Eighteen Springs


Zuni Icosahedron’s new adaptation of Eileen Chang’s heartbreaking Eighteen Springs channels its characters’ regrets through experimental music arrangements. By Edmund Lee.

Eighteen Springs, the first full-length novel by the late, great writer Eileen Chang, is a 1930s-set tragic romance that’s been causing heartbreak in every generation of the Chinese audience since its publication in 1948.

Not that the modern classic is crying out for more adaptations – the book has had film, TV drama and theatre production incarnations over the decades – but a new presentation by Zuni Icosahedron is set to add a new dimension to Chang’s wrenching meditation on the cruel irony of fate that reveals its full impact on seven young men and women over nearly two decades.

Rarely a fixture on the stage since her little-known singing career back in the 1970s, Elaine Jin is thrilled by the special appearance that she’s been assigned in director Mathias Woo’s new production – as Eileen Chang. While she’s given no dialogue at all, the 57-year-old actress will be gliding among the lovestruck characters as she bursts into original Mandarin ballads composed by Yu Yat-yiu for the occasion, as well as rearranged English oldies that were supposedly prevalent in 1930s Shanghai.

“I think my part is quite intriguing,” says Jin, who is as revered today for her appearances in TVB dramas as she’s known for her acting career in movies, most notably in the works of Stanley Kwan (Women, Love Unto Waste, The Island Tales) and Edward Yang (A Brighter Summer Day, A Confucian Confusion, Mahjong, Yi Yi).

Chang is not an author who Jin was overly familiar with before this project, even though the actress was immediately convinced to take part in Woo’s new adaptation after knowing it’s taking the stage of the Grand Theatre of the Hong Kong Cultural Centre. “The venue’s sound system is just great,” Jin says of her last performance there in The Seventh Drawer (2004), the Ho Ying-fung-directed play which also featured Sam Lee and Josie Ho.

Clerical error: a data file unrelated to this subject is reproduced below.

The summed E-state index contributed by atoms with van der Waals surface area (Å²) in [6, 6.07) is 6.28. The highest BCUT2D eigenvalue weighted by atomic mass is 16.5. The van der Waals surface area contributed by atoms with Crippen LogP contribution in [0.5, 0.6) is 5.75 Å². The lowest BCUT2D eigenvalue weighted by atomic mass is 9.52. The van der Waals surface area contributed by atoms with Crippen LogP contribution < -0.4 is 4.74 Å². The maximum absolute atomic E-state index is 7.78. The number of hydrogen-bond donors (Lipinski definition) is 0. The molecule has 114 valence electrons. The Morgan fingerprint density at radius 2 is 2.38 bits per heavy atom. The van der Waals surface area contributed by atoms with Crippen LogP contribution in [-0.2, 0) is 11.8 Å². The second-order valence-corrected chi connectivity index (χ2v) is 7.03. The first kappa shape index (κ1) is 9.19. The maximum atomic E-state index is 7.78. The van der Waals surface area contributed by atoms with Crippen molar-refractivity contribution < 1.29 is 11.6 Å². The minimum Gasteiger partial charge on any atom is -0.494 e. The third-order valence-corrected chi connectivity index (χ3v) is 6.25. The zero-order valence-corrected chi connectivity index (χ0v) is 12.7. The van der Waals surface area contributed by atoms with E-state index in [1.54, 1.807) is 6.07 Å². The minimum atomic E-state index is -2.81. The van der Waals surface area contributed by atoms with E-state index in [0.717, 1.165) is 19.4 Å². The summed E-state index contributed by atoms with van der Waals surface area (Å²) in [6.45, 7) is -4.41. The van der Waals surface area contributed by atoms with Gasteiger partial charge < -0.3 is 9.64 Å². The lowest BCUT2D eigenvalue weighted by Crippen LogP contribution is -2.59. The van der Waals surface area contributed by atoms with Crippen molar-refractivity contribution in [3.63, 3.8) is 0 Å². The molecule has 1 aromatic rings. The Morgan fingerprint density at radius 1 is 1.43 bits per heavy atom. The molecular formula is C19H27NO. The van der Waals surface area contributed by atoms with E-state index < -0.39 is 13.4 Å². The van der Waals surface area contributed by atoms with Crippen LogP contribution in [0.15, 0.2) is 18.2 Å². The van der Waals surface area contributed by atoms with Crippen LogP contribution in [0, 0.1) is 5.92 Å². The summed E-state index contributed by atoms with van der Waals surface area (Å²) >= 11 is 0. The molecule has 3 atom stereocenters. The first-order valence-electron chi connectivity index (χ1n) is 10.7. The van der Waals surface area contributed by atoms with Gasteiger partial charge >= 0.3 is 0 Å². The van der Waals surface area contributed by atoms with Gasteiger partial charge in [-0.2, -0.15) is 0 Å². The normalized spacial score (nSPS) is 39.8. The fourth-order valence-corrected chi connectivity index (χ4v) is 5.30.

“And I actually got a chance to speak in that play,” Jin recalls fondly of her role as a ghost in that earlier theatre show – one of only three the actress has ever taken part in (the third one is a 2005 musical adaptation of Sister Act, in which Jin headlined with the renowned pop singer Tsai Chin). “I had one line in Ho’s play, which is to say that it’s already better than Eighteen Springs [where I have none]!”

Mathias Woo’s decision to bring back a text he’s already tackled once – in 2003, together with co-writer-director Edward Lam and star Rene Liu – may surprise a few of his regular audiences, although Yu Yat-yiu, the music director of the current production and a longtime collaborator with both Woo and co-scriptwriter Jimmy Ngai, sees ample room for creativity in this multimedia music theatre rendition of the familiar story.

“As many people are already familiar with Eileen Chang, with Eighteen Springs and with its various characters, there’s no need for us to do a literal adaptation of the novel,” says Yu. “We don’t need to treat the material like the TV dramas did.”

Rarely one to shy away from the social hypocrisy of her time, Chang’s work magnifies its long-lasting damaging effects on her protagonists’ emotional lives with an elliptical temporal structure, which may prove to be oddly in sync with Woo and Yu’s evocative yet modern music arrangement.

Rehearsals have yet to take place when we meet up with Yu for this interview but the composer is already filled with excitement about the theatrical experiment in his hands: apart from the songs performed by Jin, this version of Eighteen Springs also pits the performances of seven actors of the Shanghai Dramatic Arts Centre against running commentaries in the form of Suzhou tanci (a traditional type of storytelling and ballad singing), to be performed by two masters of the craft, Jin Li-sheng and Yu Qun.

Yu Yat-yiu says of his music direction: “I want to make it impossible [for the audience] to tell which era the songs are from. If we had wanted [a faithful portrait of the era], we could’ve simply played the original version of the songs. The moment we asked Elaine Jin to perform them we [had decided to] express our views on the story from our perspective today.”

“My greatest source of pressure,” Yu continues, “comes from the fact that this is such a well-loved book. Every reader has his own impression of the story and the personalities of its characters. It’ll be a challenge to find an angle that can easily earn the acceptance and approval of the audience.” Jin adds jokingly: “I think it’s definitely not an easy task. I’ll wait to find out about our director’s ability!”

Eileen Chang would probably appreciate their collective attempt – however tentatively.

Eighteen Springs 半生緣 is performed at the Cultural Centre’s Grand Theatre, Fri Sep 14-Sat Sep 22, in Putonghua with English and Chinese surtitles. Tickets: 2734 9009; urbtix.hk.


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